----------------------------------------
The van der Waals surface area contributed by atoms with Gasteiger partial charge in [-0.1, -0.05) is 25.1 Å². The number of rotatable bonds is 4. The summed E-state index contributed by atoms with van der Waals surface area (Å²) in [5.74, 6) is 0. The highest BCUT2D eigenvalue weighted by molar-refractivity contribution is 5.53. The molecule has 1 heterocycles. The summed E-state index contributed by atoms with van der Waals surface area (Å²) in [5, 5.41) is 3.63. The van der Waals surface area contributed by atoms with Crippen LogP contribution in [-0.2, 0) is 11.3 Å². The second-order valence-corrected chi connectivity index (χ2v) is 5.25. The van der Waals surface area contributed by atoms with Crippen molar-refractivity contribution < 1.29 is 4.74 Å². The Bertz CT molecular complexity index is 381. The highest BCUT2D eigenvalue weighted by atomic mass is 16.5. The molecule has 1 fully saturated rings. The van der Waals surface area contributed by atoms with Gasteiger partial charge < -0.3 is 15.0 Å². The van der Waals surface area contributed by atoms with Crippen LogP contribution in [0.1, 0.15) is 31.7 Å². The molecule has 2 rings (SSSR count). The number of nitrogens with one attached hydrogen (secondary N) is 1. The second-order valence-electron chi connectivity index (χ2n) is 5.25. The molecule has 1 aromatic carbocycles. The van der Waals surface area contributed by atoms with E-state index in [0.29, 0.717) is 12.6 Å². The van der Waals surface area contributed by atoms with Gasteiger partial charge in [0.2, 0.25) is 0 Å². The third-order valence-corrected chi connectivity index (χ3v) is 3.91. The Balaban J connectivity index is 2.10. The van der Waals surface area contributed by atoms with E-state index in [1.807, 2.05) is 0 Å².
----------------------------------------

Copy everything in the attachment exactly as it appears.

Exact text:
The van der Waals surface area contributed by atoms with Gasteiger partial charge in [-0.1, -0.05) is 25.1 Å². The number of rotatable bonds is 4. The summed E-state index contributed by atoms with van der Waals surface area (Å²) in [5.74, 6) is 0. The highest BCUT2D eigenvalue weighted by molar-refractivity contribution is 5.53. The molecule has 1 heterocycles. The summed E-state index contributed by atoms with van der Waals surface area (Å²) in [5, 5.41) is 3.63. The van der Waals surface area contributed by atoms with Crippen LogP contribution in [-0.2, 0) is 11.3 Å². The second-order valence-corrected chi connectivity index (χ2v) is 5.25. The van der Waals surface area contributed by atoms with Crippen molar-refractivity contribution < 1.29 is 4.74 Å². The Bertz CT molecular complexity index is 381. The highest BCUT2D eigenvalue weighted by atomic mass is 16.5. The molecule has 1 fully saturated rings. The van der Waals surface area contributed by atoms with Gasteiger partial charge < -0.3 is 15.0 Å². The van der Waals surface area contributed by atoms with Crippen LogP contribution in [0.1, 0.15) is 31.7 Å². The molecule has 2 rings (SSSR count). The number of nitrogens with one attached hydrogen (secondary N) is 1. The second-order valence-electron chi connectivity index (χ2n) is 5.25. The molecule has 1 aromatic carbocycles. The van der Waals surface area contributed by atoms with E-state index in [0.29, 0.717) is 12.6 Å². The van der Waals surface area contributed by atoms with Gasteiger partial charge in [0.2, 0.25) is 0 Å². The third-order valence-corrected chi connectivity index (χ3v) is 3.91. The Balaban J connectivity index is 2.10. The van der Waals surface area contributed by atoms with E-state index in [1.807, 2.05) is 0 Å².